Ceremony for Pete Brown at Falconhead Resort well done by all

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Above: Jim and Barbara Sessions with Margaret Brown and member David Wheat at a ribbon cutting for the Life and Times of Pete Brown exhibit at the Turner’s Lodge Golf Club.

I was honored Wednesday to attend the 60th anniversary celebration commemorating Pete Brown’s victory in the 1964 Waco Turner Open at Falconhead Resort in Burneyville. Brown’s victory was the first by an African-American on the PGA Tour and blacks were not able to play on the tour until just two years prior due to the PGA of America’s Caucasian Only clause in its charter.

The ceremony had a list of illustrious speakers including representatives of the PGA of America and the USGA. Brown’s widow Margaret offered some touching remembrances. Jim Dent, who competed with Brown on the PGA Tour and faced many of the same racial issues, spoke as well as journalist Peter May, who recently completed a book “How Charlie Sifford and Stanley Mosk Integrated the PGA” that was reviewed in the April-May issue of Golf Oklahoma. Jay Upchurch, the last journalist to interview Brown, talked about how he made an up-and-down par on the tough uphill par-3 18th to pull off the historic victory. Another author who knew Brown well, Ramona Harriet, has a new book out “A Missing Link in History, The journey of African Americans in Golf” was there to share her stories of Brown.

The program to honor Brown was superb as is the museum inside the pro shop which honors Brown and tells the story of the two LPGA Tour events and the four PGA Tour events held after the course was opened in 1958 and owned by the rather eccentric duo of Waco and Opie Turner.

All of it is the brainchild of club historian Barbara Sessions, who deserves full credit for the museum, the ceremony and all the illustrious guests who attended. And it was evident from Sessions and all the other members we met how much pride remains in the course and its unique history.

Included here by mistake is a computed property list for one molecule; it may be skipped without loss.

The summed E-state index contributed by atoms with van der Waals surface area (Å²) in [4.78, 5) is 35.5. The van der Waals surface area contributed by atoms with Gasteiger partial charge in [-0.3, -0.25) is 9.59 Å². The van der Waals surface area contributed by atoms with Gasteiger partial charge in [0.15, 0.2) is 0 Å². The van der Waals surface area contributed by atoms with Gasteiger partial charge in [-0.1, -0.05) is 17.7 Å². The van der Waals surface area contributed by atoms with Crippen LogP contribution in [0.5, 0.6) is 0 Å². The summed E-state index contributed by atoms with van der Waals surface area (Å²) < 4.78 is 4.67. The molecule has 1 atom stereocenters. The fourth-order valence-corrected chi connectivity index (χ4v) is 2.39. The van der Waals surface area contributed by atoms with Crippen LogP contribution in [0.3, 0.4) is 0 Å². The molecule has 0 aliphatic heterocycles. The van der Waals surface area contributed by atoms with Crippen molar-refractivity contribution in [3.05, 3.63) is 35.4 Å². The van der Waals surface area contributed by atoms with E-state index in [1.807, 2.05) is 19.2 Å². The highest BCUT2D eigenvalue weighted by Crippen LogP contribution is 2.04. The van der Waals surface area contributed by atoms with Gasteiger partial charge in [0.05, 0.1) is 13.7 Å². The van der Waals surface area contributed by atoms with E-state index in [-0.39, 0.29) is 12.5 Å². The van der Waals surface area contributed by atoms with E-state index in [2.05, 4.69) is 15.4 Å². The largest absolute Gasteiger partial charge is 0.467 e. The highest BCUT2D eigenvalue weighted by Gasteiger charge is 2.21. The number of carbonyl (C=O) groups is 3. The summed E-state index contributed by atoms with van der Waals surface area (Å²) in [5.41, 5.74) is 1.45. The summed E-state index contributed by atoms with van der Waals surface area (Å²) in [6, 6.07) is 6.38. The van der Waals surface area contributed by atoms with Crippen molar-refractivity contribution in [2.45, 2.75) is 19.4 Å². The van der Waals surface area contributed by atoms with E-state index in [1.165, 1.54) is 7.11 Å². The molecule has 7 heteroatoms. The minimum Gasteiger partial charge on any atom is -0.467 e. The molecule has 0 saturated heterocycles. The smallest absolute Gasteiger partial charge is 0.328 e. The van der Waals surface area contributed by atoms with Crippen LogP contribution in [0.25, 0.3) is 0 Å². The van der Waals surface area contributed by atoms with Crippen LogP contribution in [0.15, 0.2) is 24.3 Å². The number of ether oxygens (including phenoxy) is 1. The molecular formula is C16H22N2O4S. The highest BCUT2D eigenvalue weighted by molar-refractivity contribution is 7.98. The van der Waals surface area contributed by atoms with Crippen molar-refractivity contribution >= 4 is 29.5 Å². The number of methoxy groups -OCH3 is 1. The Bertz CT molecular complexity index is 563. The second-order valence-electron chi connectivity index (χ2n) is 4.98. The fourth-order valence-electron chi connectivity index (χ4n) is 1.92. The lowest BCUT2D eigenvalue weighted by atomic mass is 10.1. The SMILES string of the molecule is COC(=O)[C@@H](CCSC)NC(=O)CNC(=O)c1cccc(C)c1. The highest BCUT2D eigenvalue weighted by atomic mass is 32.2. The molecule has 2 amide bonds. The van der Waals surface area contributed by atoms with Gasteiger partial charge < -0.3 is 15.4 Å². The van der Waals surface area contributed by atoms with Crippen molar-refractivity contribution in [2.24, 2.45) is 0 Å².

Left to right, author Ramona Harriett and Margaret Brown.

It was our first look around at the course where the best players in the world congregated to play golf and then compete just as hard in cards or whatever Waco and Opie had cooked up for their evening’s entertainment, as there was certainly no where else to go. The front nine down in the valley was partially submerged by recent heavy rains but the back nine was open and features some beautiful rolling terrain.

Falconhead Resort is just 12 miles west off Interstate 35 at the Marietta exit in southern Oklahoma and well worth stopping by to see the museum, play 18 holes and meet Barbara Sessions, one of the remarkable women in Oklahoma golf. Much more on Brown’s story in the next issue of Golf Oklahoma, including why his victory then hasn’t resulted in more African Americans on the PGA Tour today. Until then, just a shout out to everyone involved yesterday for a job very well done.

– Ken MacLeod

Left to right, Jim Dent with James Ridley, who coordinates the Pete Brown Scholarship for the Dayton Foundation.
The 436-yard par-4 12th hole at Falconhead Resort shows the mature beauty of the 66-year-old venue.
The flag on the 18th green for the ceremony is one signed by the four winners of the Waco Turner Open, Pete Brown in 1964, Gay Brewer 1963, Johnny Pott 1962 and Butch Baird 1961,


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Ken MacLeod

Publisher Golf Oklahoma | Oklahoma's No. 1 Golf Source